In recent months, Mississauga and the Greater Toronto Area have seen a significant increase in domestic violence calls. This is primarily because victims of domestic abuse are at home now more than ever.
According to the Ontario Association of Interval and Transition Houses (OAITH), that run shelters to help protect abused women and their children, 20 per cent of their organizations are getting more calls. At the same time, OAITH locations in Windsor and British Columbia are receiving double their usual calls.
Moreover, when local news reached out to police forces across the GTA, York Regional Police stated that calls related to domestic incidents had grown upwards of 22 per cent. This has led the public to believe there is a correlation between having to stay at home due to the quarantine and domestic abuse.
Lise Martin, the executive director of Women’s Shelters Canada, goes as far as to call the Covid-19 situation “an enormous pressure cooker,” which aggravates domestic violence situations.
Women are unable to reach out for support from friends due to quarantine limitations. Social activities, such as going to the grocery store or out for a walk, were once venues that domestic violence victims could reach out for help. Now, due to the pandemic, victims are restricted to their homes alongside their abusers.
Canada’s minister for women and gender equality, Maryam Monsef, commented on the link between Covid-19 and the rise in domestic violence calls in an interview with CBC News. “What the pandemic has done with the self-isolation measures, with the closures of some of the support systems, is create a powder keg,” stated Monsef.
The pandemic has shone a light on these domestic abuse cases in a way that would not be possible without the circumstances created by quarantine limitations. Monsef went to state that, “in some places, the calls for help have gone up by 400 per cent,” referring to a shelter in the GTA.
The recent increases in domestic violence cases worldwide have led the United Nations to call for immediate action to stop the ongoing violence and aid victims.
Mississauga has also recently seen its fair share of increased crime, in general, beyond domestic abuse cases. On September 19, local police services found a deceased male body near a creek by the Dixie and Dundas intersection. A coroner who was present on the scene said there is no reason to speculate that the death is “suspicious in nature.”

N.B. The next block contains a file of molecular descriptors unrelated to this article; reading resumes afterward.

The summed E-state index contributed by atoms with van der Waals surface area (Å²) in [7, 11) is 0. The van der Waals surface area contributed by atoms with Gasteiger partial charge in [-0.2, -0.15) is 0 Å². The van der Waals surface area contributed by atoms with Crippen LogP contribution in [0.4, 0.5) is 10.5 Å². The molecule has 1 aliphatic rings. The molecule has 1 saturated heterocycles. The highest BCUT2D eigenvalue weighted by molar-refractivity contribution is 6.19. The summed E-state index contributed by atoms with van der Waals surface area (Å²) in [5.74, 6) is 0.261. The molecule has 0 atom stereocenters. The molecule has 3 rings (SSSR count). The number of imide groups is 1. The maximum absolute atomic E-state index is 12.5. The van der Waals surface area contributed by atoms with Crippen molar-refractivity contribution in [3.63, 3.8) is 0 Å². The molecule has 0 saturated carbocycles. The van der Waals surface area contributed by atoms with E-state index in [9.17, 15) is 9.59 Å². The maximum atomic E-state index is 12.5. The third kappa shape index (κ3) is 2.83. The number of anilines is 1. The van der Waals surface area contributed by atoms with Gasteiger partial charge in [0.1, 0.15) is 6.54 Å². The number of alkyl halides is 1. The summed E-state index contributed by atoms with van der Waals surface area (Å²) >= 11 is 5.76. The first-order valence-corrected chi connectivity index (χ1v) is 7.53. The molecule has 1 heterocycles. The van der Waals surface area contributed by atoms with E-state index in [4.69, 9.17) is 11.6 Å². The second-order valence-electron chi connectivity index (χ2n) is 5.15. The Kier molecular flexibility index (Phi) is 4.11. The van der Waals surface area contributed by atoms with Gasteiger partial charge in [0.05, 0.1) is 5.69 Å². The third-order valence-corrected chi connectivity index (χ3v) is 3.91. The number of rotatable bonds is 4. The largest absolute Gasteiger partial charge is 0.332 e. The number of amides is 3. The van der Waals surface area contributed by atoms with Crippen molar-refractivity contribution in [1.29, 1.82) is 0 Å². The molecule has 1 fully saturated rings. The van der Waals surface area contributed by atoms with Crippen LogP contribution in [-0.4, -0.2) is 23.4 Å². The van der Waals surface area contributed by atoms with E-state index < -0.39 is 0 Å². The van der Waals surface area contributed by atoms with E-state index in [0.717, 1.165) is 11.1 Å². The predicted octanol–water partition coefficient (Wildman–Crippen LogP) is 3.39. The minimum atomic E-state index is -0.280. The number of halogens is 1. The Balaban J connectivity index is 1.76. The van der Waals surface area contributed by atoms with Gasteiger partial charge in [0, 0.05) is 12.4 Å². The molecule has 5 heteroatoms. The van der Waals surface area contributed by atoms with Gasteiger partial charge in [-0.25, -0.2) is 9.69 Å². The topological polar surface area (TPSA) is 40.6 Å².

Alongside a potential murder case in Mississauga, an increased police presence was seen by many residents in the Bristol and Creditview areas on September 16. Three different police forces were present— the Ontario Provincial Police, the Peel Regional Police, and the Waterloo Police—on a search for four suspects of a robbery in Cambridge. All four suspects have since been apprehended and charged.
Upsetting speculations are also being made in Toronto with the possibility of a serial killer on the loose. Recently, two fatal stabbings were reported in Toronto that urged the police to publicize the suspect’s information and warned the public to be “aware of their surroundings.”
The police cannot confirm whether the two stabbing cases are connected. However, they are taking precautions and have since brought on Inspector Hank Idsinga, who is considered to be Toronto’s best investigator on serial homicide cases.
A hate crime element is reportedly involved in the two stabbings, with both victims being from vulnerable communities. The first victim was a homeless man living under a bridge and a caretaker at a mosque. The homicides happened within five days of each other and a five-kilometer radius. Due to their proximity, both time and location-wise, police cannot rule out the possible connection yet.
There is undoubtedly a surge of violent crimes in both the GTA and Mississauga areas connected to the Covid-19 pandemic and unrelated. As people continue to stay at home and social distance, safety remains of the utmost importance for the community.